An Ode to a Cherished Friend

An Ode to a Cherished Friend

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I met my friend Drea years ago. We quickly bonded over both of us being childhood cancer survivors.

We were able to speak freely with each other about what that meant. How we were so grateful for this life, but how it’s still difficult sometimes. We talked about how pain affected us daily, how sometimes life is so unfair, and how blessed we were to have our husbands.

Our friendship grew rapidly on a foundation of mutual respect, understanding, wine, and laughter. She GOT me. She understood me. Here was a person who understood exactly how I was feeling. It’s rare to find that person.

A few years ago, she was diagnosed with pulmonary hypertension. A year later, I was, too. Our friendship deepened, thrown into another crazy twist in life.

Again, she understood how I was feeling — always. We were able to complain during our difficult days, and hang out on our better days. We took trips with our husbands, went out for dinners, got dressed up for events, and spent a great New Year’s Eve together.

We began to schedule our doctors’ appointments together. We had the same disease, the same doctors. It made sense. We’d take notes for each other. We would mourn when one of us got bad news, and celebrate when the other got good news.

Rebecca (left) and Drea

Drea was a fierce, fiery soul. She faced so many health issues in her life. She hurt, she struggled, she fought. To the very end.

I’m not sure I can describe how great a friend, wife,  mother, and  sister she was. She was loyal and welcoming. She was determined and stubborn. She was beautiful, inside and out. She was never one to say no to watching “The Nightmare Before Christmas,” or having a mimosa cocktail. She soaked up life in all its painful glory.

Drea passed away a few days ago. The news shook me, even though I knew it would come. Her absence immediately left a giant hole in my heart. I am so happy she’s no longer in pain, or struggling to breathe. But selfishly, I wish she were still here.

I will founder for a while. I will reach out, trying to grasp what we had, trying to find someone who understands me as easily as she did — and I won’t find them. Because they won’t be Drea. I’ve lost a  piece of the foundation that was keeping me together.

So, my vow today is to live for Drea. To carry her memory wherever I go. I promise to try and do all the things she wanted to do, but was unable to. I’ll live big, inspired by her.

Loss is hard. Grief is hard. Life itself is sometimes hard, too. Be sure to tell those important people in your life how much they mean to you. Tell them you love them — often.

Do the things you’re scared to do. Love hard. Be bold. Live big. Like Drea did.

Note: Pulmonary Hypertension News is strictly a news and information website about the disease. It does not provide medical advice, diagnosis, or treatment. This content is not intended to be a substitute for professional medical advice, diagnosis, or treatment. Always seek the advice of your physician or other qualified health provider with any questions you may have regarding a medical condition. Never disregard professional medical advice or delay in seeking it because of something you have read on this website. The opinions expressed in this column are not those of Pulmonary Hypertension News or its parent company, BioNews Services, and are intended to spark discussion about issues pertaining to pulmonary hypertension.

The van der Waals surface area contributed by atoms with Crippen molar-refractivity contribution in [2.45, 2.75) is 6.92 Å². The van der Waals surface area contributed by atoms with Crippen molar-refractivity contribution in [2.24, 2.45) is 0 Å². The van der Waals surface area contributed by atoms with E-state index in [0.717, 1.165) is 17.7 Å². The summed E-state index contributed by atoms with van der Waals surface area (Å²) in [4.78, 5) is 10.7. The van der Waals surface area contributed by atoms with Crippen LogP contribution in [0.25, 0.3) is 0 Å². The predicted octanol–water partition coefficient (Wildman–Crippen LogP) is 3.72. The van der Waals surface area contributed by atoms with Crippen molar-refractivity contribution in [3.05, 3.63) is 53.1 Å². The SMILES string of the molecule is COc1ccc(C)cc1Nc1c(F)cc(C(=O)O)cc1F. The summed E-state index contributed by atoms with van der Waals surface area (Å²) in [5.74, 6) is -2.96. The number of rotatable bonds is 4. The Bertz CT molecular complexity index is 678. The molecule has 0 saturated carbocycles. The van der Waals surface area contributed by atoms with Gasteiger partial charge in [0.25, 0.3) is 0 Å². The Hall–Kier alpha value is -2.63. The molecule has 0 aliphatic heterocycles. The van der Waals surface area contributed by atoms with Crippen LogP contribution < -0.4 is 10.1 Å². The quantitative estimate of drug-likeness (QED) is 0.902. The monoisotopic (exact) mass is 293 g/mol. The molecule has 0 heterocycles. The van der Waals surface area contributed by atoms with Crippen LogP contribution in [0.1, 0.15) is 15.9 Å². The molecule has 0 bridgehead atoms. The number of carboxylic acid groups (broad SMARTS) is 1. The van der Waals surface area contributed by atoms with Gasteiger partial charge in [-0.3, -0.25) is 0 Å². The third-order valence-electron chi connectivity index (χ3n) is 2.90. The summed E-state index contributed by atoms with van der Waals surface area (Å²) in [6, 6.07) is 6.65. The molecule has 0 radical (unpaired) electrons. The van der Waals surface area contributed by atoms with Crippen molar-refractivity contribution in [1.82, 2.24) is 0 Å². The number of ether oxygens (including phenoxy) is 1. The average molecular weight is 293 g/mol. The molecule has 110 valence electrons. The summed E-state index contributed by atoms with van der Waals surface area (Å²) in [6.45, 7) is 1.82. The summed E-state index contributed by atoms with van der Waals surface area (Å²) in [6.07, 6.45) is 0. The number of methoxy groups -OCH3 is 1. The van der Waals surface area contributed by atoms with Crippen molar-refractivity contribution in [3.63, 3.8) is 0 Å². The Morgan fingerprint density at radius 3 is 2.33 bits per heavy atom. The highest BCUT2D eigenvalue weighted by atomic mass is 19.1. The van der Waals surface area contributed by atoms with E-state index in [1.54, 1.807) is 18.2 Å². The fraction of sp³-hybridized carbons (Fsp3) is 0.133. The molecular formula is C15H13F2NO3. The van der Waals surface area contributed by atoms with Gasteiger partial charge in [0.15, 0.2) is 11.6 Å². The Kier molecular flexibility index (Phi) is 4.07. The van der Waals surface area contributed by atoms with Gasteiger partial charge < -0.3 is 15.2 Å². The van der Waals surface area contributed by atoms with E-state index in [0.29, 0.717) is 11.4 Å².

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2 comments

  1. Dori H. says:

    This is a beautiful ode to your friend, Drea. I have multiple diseases, the first diagnosed 8 years ago and PAH being the most recently diagnosed.
    Throughout my transformation from “normal person” to disabled/sick/new person, I have connected to a handful of people through social media and in everyday life. I have also lost a few of them, none of whom will ever be replaced.
    Through each of these relationships, I have learned more of love and compassion than most could learn in many lifetimes. As much as the loss hurts, and each one has its own wound, I do not push away anyone. Instead, I seek out more relationships.
    You will never replace your connection with her, but you will find others where you connect deeply. Each one of these people become a part of who you are and give you greater wisdom.
    I have read a few of your older blog posts, and find myself nodding and smiling at the “been there” moments. Looking forward to your future columns.

    • Tim Bossie says:

      Dori, thank you for leaving that wonderfully thought out comment. You are correct when you say that there are many avenues online where people can “meet” and create relationships which can help them through difficult times. We (PHNews) are so glad to hear that this has been your experience! Keep being that inspiration to others!

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